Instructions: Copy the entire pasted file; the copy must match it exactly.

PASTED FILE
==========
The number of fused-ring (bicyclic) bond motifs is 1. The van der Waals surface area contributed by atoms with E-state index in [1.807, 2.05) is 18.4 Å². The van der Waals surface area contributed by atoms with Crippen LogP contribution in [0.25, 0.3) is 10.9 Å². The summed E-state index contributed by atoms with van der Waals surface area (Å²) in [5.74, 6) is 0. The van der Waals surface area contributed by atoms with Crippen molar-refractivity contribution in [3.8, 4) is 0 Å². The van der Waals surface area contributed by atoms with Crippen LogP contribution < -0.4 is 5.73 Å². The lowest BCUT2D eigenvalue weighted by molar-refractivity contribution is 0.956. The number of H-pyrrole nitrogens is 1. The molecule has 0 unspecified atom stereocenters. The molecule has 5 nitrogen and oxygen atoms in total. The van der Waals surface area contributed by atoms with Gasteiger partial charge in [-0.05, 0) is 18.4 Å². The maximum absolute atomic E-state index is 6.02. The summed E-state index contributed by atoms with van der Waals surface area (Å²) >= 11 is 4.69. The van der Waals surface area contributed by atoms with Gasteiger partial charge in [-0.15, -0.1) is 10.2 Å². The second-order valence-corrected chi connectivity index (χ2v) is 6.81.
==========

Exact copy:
The number of fused-ring (bicyclic) bond motifs is 1. The van der Waals surface area contributed by atoms with E-state index in [1.807, 2.05) is 18.4 Å². The van der Waals surface area contributed by atoms with Crippen LogP contribution in [0.25, 0.3) is 10.9 Å². The summed E-state index contributed by atoms with van der Waals surface area (Å²) in [5.74, 6) is 0. The van der Waals surface area contributed by atoms with Crippen molar-refractivity contribution in [3.8, 4) is 0 Å². The van der Waals surface area contributed by atoms with Crippen LogP contribution < -0.4 is 5.73 Å². The lowest BCUT2D eigenvalue weighted by molar-refractivity contribution is 0.956. The number of H-pyrrole nitrogens is 1. The molecule has 0 unspecified atom stereocenters. The molecule has 5 nitrogen and oxygen atoms in total. The van der Waals surface area contributed by atoms with Gasteiger partial charge in [-0.05, 0) is 18.4 Å². The maximum absolute atomic E-state index is 6.02. The summed E-state index contributed by atoms with van der Waals surface area (Å²) >= 11 is 4.69. The van der Waals surface area contributed by atoms with Gasteiger partial charge in [-0.15, -0.1) is 10.2 Å². The second-order valence-corrected chi connectivity index (χ2v) is 6.81.